Generic, everyday Facebook statuses can range from an inspirational song lyric, to a random quote about how one feels, to what one is actually doing, or to what one is actually thinking. USA Today’s Kristen Mcgrath wrote, In July of 2010, Facebook, the popular social networking site, reached its 500 millionth user. Two years ago, Facebook’s population consisted of only 100 million users. This number continues to accumulate by about 115 million confirmed friendships per day (2). Social networking sites such as Facebook, are fantastic methods for communication around the globe, but problems come with the luxury of easy communication which we must face. The uses of Facebook, Myspace, and Twitter have the capability to cause harm to any society: cyber bullying, jeopardizing a college or career opportunity, and the user’s reaction to different situations within the social network are instances when the use of social networking creates harmful effects for the public. Social networking sites create the necessary shield in order for a bully to stay protected. Facebook, Myspace, and Twitter’s personalization options let users create individual profiles. Bullies are able to hide behind pictures and words; therefore, any bully can be easily overlooked. USA Today’s Kristen Mcgrath additionally wrote, “Facebook users have uploaded 50 billion photos (and tagged 15 billion of them). Einstein, Twain, Wilde, Gandhi and Shakespeare are among the most quoted people on profiles. Nearly 20% of users list themselves as single, about 16% as married. Members create 400,000 events each day” (2). The majority of social networkers do not understand the dangers of virtually interacting with other social networkers in which they do not personally know. Michael G. Fitzpatrick, the United State’s Representative for Pennsylvania's Eighth Congressional District, affirmed, “The massive popularity of social networking Web sites like MySpace, Friendster, and Facebook, as well as chat rooms, undoubtedly brings people together. They come, however, with numerous risks, increasing minors' exposure to child predators, sexual solicitation, pornography, and bullying. Without parental supervision, children and teenagers are vulnerable to these dangers” (1). Cyber bullying, especially when involving teens and “tweens,” has the potential to cause great harm to the bully’s target. Furthermore, extreme bullying is competent to change the life of the one being bullied, change the lives of the family of the one being bullied, or tragically end the life of the one being bullied.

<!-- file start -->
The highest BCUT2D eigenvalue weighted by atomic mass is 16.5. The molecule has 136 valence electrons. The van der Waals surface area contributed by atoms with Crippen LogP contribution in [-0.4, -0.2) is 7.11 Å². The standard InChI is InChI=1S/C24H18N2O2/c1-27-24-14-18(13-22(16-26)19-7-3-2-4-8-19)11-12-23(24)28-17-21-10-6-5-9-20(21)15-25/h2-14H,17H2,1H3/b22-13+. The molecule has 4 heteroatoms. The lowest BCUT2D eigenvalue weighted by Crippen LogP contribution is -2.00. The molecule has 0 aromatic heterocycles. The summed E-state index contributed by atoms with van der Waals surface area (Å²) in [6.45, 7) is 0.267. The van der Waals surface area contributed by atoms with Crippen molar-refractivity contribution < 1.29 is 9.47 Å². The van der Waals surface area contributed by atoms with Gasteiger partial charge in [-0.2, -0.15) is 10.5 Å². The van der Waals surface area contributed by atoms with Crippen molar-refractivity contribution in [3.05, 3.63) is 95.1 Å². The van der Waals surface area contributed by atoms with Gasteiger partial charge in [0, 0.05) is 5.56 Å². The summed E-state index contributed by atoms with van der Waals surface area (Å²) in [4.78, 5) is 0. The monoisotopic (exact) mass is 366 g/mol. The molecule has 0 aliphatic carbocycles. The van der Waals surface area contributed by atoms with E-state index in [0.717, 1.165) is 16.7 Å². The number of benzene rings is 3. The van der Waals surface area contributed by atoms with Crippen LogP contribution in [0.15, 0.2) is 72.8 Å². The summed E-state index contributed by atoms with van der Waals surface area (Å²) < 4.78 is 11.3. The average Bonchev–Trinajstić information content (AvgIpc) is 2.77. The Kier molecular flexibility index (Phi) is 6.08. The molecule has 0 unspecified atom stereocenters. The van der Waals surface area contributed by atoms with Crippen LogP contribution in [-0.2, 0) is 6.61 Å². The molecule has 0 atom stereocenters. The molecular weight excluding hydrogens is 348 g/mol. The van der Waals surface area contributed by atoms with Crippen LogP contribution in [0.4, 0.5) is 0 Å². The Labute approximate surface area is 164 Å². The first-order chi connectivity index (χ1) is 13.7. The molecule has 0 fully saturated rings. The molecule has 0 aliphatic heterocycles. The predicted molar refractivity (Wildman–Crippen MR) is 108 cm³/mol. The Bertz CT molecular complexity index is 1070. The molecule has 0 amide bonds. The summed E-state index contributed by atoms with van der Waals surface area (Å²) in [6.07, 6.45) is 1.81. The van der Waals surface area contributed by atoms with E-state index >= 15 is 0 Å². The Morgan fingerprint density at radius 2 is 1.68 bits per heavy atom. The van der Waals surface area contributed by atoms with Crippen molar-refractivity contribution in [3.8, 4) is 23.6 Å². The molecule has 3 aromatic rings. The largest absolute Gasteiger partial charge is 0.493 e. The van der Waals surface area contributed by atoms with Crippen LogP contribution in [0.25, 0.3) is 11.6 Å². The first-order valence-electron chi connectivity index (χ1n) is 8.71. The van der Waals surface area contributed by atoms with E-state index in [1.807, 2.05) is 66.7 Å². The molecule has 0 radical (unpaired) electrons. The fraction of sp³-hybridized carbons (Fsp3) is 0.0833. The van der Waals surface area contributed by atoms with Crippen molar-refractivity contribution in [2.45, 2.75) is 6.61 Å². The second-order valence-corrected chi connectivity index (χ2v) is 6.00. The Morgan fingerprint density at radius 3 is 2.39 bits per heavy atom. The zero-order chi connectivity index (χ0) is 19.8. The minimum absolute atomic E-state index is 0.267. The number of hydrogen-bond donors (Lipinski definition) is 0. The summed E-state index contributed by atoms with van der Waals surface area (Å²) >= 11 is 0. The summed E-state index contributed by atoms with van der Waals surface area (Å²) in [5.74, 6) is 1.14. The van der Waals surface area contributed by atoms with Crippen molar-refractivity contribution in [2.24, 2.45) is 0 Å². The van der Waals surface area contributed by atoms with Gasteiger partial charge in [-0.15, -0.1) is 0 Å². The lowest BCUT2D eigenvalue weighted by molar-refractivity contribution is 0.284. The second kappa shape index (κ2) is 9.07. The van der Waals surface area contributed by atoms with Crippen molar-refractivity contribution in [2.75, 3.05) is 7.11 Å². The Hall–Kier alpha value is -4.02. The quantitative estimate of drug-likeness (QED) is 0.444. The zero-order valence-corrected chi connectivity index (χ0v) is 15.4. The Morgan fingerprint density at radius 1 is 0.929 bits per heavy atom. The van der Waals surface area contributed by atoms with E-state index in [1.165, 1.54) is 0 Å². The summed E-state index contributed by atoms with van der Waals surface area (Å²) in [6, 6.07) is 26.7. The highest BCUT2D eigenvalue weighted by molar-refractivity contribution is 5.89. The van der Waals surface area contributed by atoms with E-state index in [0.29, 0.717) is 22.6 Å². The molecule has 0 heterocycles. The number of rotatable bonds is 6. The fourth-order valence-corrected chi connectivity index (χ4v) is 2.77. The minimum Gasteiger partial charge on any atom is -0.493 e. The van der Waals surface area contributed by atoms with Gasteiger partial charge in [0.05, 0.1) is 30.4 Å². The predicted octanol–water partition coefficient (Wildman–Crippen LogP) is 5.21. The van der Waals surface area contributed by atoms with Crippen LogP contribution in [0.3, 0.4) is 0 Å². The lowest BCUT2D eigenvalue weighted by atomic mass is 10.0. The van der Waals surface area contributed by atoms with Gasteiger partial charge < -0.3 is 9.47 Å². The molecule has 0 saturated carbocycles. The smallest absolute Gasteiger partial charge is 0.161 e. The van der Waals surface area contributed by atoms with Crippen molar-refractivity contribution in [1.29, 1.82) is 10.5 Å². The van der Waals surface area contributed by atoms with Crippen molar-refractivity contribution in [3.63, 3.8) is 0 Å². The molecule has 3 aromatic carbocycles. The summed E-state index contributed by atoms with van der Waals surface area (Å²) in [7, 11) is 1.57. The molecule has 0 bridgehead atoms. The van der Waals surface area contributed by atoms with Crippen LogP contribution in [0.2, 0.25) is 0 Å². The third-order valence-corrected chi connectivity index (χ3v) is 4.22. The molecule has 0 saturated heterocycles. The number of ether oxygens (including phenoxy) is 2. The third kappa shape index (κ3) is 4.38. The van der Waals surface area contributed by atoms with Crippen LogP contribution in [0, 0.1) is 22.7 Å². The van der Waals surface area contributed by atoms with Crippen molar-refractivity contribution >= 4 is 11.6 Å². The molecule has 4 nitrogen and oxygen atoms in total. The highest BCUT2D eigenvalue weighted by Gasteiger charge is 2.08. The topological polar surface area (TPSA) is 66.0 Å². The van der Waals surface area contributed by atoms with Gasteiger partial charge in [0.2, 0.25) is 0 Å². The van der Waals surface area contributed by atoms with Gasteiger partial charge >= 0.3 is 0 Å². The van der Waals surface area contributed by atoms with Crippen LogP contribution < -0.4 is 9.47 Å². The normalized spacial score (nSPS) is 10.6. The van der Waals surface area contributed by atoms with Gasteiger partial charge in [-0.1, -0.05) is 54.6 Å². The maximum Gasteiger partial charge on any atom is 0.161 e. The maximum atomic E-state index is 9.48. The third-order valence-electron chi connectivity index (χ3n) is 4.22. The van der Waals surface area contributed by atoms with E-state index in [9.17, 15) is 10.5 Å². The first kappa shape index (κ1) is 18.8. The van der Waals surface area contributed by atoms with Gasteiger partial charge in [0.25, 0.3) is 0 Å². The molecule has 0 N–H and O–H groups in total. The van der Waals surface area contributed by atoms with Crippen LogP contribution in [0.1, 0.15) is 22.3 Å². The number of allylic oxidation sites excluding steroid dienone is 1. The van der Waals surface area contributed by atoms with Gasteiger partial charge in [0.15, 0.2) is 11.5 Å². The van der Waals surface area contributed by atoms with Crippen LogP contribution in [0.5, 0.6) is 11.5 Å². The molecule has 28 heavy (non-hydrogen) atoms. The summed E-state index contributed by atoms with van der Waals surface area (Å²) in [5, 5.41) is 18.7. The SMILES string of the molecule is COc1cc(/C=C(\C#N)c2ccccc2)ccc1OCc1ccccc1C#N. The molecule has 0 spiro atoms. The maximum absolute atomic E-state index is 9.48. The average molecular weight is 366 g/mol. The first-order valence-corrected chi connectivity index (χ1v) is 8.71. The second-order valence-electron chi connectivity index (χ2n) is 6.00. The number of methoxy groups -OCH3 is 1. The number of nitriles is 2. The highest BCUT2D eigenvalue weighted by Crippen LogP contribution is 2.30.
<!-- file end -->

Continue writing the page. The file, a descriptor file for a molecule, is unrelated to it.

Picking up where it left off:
Megan Meier was just like any ordinary thirteen-year-old girl. She encountered a virtual relationship with a sixteen-year-old boy named Josh Evans. The virtual relationship between Josh and Megan lasted about six weeks. Megan Meier’s Story, found on The Megan Meier Foundation Website explained the events which occurred; “And then on Sunday, Oct. 15, 2006, Megan received a puzzling and disturbing message from Josh. Tina(Megan’s mother) recalls that it said: "I don't know if I want to be friends with you anymore because I've heard that you are not very nice to your friends.” (Pokin 2). Megan questioned Josh as to why he thought that, but she never received an answer. The next day, October 16, 2006, Megan’s friends on Myspace were posting hurtful bulletins about her such as, "Megan Meier is a slut. Megan Meier is fat." The last message that was supposedly sent to Megan from Josh read something along the lines of, “"Everybody in O'Fallon knows how you are. You are a bad person and everybody hates you. Have a shitty rest of your life. The world would be a better place without you” (Pokin 3). Tina Meier found her daughter hanging in the closet on the night of October 16, 2006. Megan passed away the next day, three weeks before her fourteenth birthday. Suicide caused by cyber bullying is the most extreme effect of social networking, however, there are